Slow Food

What did you do in Switzerland? What did you see in Europe? Well, we spent much of our time eating together lunches and dinners. It’s a really lovely experience, to be part of an family full of constant activities, with the heart around the hearth.

The meals slowly evolve as we eat. Through anecdotes from the day, and investigations into the taste of a certain cheese the mealtime and communion unfold. The stories are all true of the French gastronomy: the importance of eating well and eating together.

The salad might be made once the first course is eaten. Would you like some salad? Of course everyone does. The home made olive oil and balsamic vinaigrette salad dressing is a Swiss staple in my mind. So good on a simple butter lettuce with leaves left large. Perhaps a ripe tomato. Perhaps not, simply plain. Someone wants more omelette? A second egg is scrambled. The cheese course is nothing formal. Someone asks for cheese. Which kind? Perhaps several are produced. The cheese is passed around, the rind being cut in the process. Then more water is drunk.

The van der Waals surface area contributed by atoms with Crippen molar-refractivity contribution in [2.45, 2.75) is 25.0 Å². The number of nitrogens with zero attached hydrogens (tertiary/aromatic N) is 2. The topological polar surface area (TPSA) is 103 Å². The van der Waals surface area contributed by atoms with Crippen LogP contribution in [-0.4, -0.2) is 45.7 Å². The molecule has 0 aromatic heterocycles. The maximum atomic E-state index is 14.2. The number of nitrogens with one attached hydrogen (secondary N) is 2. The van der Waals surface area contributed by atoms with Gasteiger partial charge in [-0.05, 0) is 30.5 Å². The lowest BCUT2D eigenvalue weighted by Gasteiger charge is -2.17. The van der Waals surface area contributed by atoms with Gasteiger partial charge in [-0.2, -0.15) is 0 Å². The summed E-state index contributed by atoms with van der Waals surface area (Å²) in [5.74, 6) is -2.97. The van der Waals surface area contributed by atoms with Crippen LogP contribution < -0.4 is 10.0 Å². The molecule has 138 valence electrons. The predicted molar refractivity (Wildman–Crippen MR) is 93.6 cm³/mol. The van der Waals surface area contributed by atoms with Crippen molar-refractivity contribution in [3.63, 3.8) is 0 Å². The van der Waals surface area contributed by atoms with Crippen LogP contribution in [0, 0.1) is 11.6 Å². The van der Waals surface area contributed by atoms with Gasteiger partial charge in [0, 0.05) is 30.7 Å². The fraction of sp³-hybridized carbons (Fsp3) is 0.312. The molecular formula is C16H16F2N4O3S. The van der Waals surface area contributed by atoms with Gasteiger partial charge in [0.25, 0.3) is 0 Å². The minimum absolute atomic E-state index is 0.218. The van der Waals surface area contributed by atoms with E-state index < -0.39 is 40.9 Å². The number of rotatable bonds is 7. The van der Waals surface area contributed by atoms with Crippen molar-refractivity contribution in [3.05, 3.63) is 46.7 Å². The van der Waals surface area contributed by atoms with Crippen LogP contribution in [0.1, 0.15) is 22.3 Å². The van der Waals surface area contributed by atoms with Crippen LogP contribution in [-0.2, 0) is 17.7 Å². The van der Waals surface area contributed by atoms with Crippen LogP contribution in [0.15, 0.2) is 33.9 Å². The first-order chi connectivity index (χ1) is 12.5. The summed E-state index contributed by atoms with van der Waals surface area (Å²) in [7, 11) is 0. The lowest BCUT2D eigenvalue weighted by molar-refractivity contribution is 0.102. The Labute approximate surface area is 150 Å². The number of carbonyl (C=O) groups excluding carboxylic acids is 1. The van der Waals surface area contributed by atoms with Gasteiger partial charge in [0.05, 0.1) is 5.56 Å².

The meal is convivial jovial light hearted and very busy, lots of activity, everyone bubbling with conversation. An hour passes easily in this manner, even for the midday meal when the children come home from school. The chopping, cooking and table setting as well as the washing up and putting away are community affairs and bookend the meal.

In between meals go shopping for fresh groceries. We walk or drive past a diverse array of neat fields growing the fruits and vegetables we find in the stores and buy for our table. The farmers are often seen out tending their crops. We discuss and plan future meals like we’re co-conspirators colluding on a special event with exciting gossip. The results are delightful. The simplest meal can still be the foundation for something beautiful, delicious and the framework to build a contented life on. It’s the original Slow Food. A perfect holiday, I’m glad I spent it with you!

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